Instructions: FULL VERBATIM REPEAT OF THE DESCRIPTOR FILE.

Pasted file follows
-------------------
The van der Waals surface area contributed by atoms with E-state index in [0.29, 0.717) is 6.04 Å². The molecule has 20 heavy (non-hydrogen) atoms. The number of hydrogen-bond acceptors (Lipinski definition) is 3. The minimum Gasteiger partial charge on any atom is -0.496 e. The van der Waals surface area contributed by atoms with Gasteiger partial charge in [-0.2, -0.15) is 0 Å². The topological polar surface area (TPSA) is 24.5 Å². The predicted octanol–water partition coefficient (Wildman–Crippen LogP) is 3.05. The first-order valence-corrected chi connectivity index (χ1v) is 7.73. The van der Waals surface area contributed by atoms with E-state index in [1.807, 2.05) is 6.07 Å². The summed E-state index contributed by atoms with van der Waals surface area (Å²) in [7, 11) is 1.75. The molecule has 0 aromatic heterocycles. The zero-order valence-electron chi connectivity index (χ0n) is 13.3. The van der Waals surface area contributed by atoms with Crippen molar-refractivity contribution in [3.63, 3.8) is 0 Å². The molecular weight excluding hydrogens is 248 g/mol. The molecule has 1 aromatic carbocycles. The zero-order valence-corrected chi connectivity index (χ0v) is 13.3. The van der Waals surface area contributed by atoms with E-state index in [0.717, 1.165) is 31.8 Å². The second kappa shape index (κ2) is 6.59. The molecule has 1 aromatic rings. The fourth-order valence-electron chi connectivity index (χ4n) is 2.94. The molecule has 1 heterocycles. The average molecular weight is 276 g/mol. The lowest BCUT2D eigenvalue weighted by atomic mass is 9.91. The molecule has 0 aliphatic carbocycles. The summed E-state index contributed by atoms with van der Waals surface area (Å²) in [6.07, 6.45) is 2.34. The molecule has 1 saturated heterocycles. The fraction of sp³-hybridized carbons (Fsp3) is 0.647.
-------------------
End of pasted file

The van der Waals surface area contributed by atoms with E-state index in [0.29, 0.717) is 6.04 Å². The molecule has 20 heavy (non-hydrogen) atoms. The number of hydrogen-bond acceptors (Lipinski definition) is 3. The minimum Gasteiger partial charge on any atom is -0.496 e. The van der Waals surface area contributed by atoms with Gasteiger partial charge in [-0.2, -0.15) is 0 Å². The topological polar surface area (TPSA) is 24.5 Å². The predicted octanol–water partition coefficient (Wildman–Crippen LogP) is 3.05. The first-order valence-corrected chi connectivity index (χ1v) is 7.73. The van der Waals surface area contributed by atoms with E-state index in [1.807, 2.05) is 6.07 Å². The summed E-state index contributed by atoms with van der Waals surface area (Å²) in [7, 11) is 1.75. The molecule has 0 aromatic heterocycles. The zero-order valence-electron chi connectivity index (χ0n) is 13.3. The van der Waals surface area contributed by atoms with Crippen molar-refractivity contribution in [3.63, 3.8) is 0 Å². The molecular weight excluding hydrogens is 248 g/mol. The molecule has 1 aromatic carbocycles. The zero-order valence-corrected chi connectivity index (χ0v) is 13.3. The van der Waals surface area contributed by atoms with E-state index in [0.717, 1.165) is 31.8 Å². The second kappa shape index (κ2) is 6.59. The molecule has 1 aromatic rings. The fourth-order valence-electron chi connectivity index (χ4n) is 2.94. The molecule has 1 heterocycles. The average molecular weight is 276 g/mol. The lowest BCUT2D eigenvalue weighted by atomic mass is 9.91. The molecule has 0 aliphatic carbocycles. The summed E-state index contributed by atoms with van der Waals surface area (Å²) in [6.07, 6.45) is 2.34. The molecule has 1 saturated heterocycles. The fraction of sp³-hybridized carbons (Fsp3) is 0.647.